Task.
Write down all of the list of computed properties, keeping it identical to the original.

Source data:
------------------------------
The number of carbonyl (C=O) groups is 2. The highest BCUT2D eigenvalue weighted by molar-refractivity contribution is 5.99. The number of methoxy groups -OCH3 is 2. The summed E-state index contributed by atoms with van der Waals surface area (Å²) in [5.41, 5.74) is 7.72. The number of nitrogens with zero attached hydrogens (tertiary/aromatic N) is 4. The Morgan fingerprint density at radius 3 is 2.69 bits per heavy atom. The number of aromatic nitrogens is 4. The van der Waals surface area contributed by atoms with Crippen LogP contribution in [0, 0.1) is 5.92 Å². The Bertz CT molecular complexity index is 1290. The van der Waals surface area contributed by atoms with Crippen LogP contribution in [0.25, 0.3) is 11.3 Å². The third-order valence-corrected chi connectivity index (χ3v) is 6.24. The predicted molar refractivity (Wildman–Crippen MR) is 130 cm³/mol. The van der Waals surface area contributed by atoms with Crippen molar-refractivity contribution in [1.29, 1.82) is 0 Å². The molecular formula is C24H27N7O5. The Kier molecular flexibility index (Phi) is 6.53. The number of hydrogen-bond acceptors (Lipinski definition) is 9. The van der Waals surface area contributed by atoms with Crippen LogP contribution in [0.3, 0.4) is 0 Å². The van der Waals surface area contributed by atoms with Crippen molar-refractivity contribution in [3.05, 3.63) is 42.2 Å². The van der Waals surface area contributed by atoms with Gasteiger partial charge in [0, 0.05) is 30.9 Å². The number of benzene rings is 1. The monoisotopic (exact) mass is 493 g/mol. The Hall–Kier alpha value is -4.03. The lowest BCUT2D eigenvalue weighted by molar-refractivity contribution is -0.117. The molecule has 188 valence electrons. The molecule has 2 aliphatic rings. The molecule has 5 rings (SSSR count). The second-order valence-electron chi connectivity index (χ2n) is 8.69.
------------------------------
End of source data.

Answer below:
The number of carbonyl (C=O) groups is 2. The highest BCUT2D eigenvalue weighted by molar-refractivity contribution is 5.99. The number of methoxy groups -OCH3 is 2. The summed E-state index contributed by atoms with van der Waals surface area (Å²) in [5.41, 5.74) is 7.72. The number of nitrogens with zero attached hydrogens (tertiary/aromatic N) is 4. The Morgan fingerprint density at radius 3 is 2.69 bits per heavy atom. The number of aromatic nitrogens is 4. The van der Waals surface area contributed by atoms with Crippen LogP contribution in [0, 0.1) is 5.92 Å². The Bertz CT molecular complexity index is 1290. The van der Waals surface area contributed by atoms with Crippen LogP contribution in [0.25, 0.3) is 11.3 Å². The third-order valence-corrected chi connectivity index (χ3v) is 6.24. The predicted molar refractivity (Wildman–Crippen MR) is 130 cm³/mol. The van der Waals surface area contributed by atoms with Crippen molar-refractivity contribution in [1.29, 1.82) is 0 Å². The molecular formula is C24H27N7O5. The Kier molecular flexibility index (Phi) is 6.53. The number of hydrogen-bond acceptors (Lipinski definition) is 9. The van der Waals surface area contributed by atoms with Crippen LogP contribution in [0.3, 0.4) is 0 Å². The van der Waals surface area contributed by atoms with Crippen molar-refractivity contribution in [3.05, 3.63) is 42.2 Å². The van der Waals surface area contributed by atoms with Gasteiger partial charge in [0, 0.05) is 30.9 Å². The number of benzene rings is 1. The monoisotopic (exact) mass is 493 g/mol. The Hall–Kier alpha value is -4.03. The lowest BCUT2D eigenvalue weighted by molar-refractivity contribution is -0.117. The molecule has 188 valence electrons. The molecule has 2 aliphatic rings. The molecule has 5 rings (SSSR count). The second-order valence-electron chi connectivity index (χ2n) is 8.69.